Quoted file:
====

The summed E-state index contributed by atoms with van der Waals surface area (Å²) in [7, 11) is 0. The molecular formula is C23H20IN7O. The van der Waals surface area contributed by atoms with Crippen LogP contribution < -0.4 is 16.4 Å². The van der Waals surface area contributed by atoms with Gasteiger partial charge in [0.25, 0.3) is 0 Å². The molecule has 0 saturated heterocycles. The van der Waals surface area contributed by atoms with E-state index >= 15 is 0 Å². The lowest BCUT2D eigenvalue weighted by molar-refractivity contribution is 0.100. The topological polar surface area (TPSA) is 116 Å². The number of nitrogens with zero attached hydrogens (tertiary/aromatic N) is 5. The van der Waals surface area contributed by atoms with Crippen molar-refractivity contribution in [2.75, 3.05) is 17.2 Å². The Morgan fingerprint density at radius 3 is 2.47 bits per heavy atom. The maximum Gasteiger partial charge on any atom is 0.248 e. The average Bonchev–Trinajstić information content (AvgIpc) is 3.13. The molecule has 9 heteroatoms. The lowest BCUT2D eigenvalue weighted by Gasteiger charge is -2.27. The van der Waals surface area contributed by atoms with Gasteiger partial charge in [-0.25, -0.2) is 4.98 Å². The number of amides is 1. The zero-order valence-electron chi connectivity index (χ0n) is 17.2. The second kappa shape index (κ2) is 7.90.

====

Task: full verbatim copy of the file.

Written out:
The summed E-state index contributed by atoms with van der Waals surface area (Å²) in [7, 11) is 0. The molecular formula is C23H20IN7O. The van der Waals surface area contributed by atoms with Crippen LogP contribution < -0.4 is 16.4 Å². The van der Waals surface area contributed by atoms with Gasteiger partial charge in [0.25, 0.3) is 0 Å². The molecule has 0 saturated heterocycles. The van der Waals surface area contributed by atoms with E-state index >= 15 is 0 Å². The lowest BCUT2D eigenvalue weighted by molar-refractivity contribution is 0.100. The topological polar surface area (TPSA) is 116 Å². The number of nitrogens with zero attached hydrogens (tertiary/aromatic N) is 5. The van der Waals surface area contributed by atoms with Crippen molar-refractivity contribution in [2.75, 3.05) is 17.2 Å². The Morgan fingerprint density at radius 3 is 2.47 bits per heavy atom. The maximum Gasteiger partial charge on any atom is 0.248 e. The average Bonchev–Trinajstić information content (AvgIpc) is 3.13. The molecule has 9 heteroatoms. The lowest BCUT2D eigenvalue weighted by Gasteiger charge is -2.27. The van der Waals surface area contributed by atoms with Gasteiger partial charge in [-0.25, -0.2) is 4.98 Å². The number of amides is 1. The zero-order valence-electron chi connectivity index (χ0n) is 17.2. The second kappa shape index (κ2) is 7.90.